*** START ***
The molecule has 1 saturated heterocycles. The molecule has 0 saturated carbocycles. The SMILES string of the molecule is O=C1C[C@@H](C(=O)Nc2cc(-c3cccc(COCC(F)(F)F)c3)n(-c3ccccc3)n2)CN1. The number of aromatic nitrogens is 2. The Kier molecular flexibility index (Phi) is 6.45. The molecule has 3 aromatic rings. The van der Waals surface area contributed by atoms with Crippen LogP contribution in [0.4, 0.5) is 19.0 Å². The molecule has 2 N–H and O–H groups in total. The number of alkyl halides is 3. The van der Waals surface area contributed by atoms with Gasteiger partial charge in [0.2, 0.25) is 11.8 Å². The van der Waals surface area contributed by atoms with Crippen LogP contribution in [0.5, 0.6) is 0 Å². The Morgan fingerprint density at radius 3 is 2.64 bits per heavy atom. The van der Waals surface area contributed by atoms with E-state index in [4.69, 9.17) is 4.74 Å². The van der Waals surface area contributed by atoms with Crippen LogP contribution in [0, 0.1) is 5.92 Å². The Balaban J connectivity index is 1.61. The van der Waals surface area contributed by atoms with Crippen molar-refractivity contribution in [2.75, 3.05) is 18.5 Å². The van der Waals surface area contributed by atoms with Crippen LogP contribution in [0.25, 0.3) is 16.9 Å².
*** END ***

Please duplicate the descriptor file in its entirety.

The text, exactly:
The molecule has 1 saturated heterocycles. The molecule has 0 saturated carbocycles. The SMILES string of the molecule is O=C1C[C@@H](C(=O)Nc2cc(-c3cccc(COCC(F)(F)F)c3)n(-c3ccccc3)n2)CN1. The number of aromatic nitrogens is 2. The Kier molecular flexibility index (Phi) is 6.45. The molecule has 3 aromatic rings. The van der Waals surface area contributed by atoms with Crippen LogP contribution in [0.4, 0.5) is 19.0 Å². The molecule has 2 N–H and O–H groups in total. The number of alkyl halides is 3. The van der Waals surface area contributed by atoms with Gasteiger partial charge in [0.2, 0.25) is 11.8 Å². The van der Waals surface area contributed by atoms with Crippen LogP contribution in [0.5, 0.6) is 0 Å². The Morgan fingerprint density at radius 3 is 2.64 bits per heavy atom. The van der Waals surface area contributed by atoms with E-state index in [4.69, 9.17) is 4.74 Å². The van der Waals surface area contributed by atoms with Crippen LogP contribution in [0, 0.1) is 5.92 Å². The Balaban J connectivity index is 1.61. The van der Waals surface area contributed by atoms with Crippen molar-refractivity contribution in [2.75, 3.05) is 18.5 Å². The van der Waals surface area contributed by atoms with Crippen LogP contribution in [0.25, 0.3) is 16.9 Å².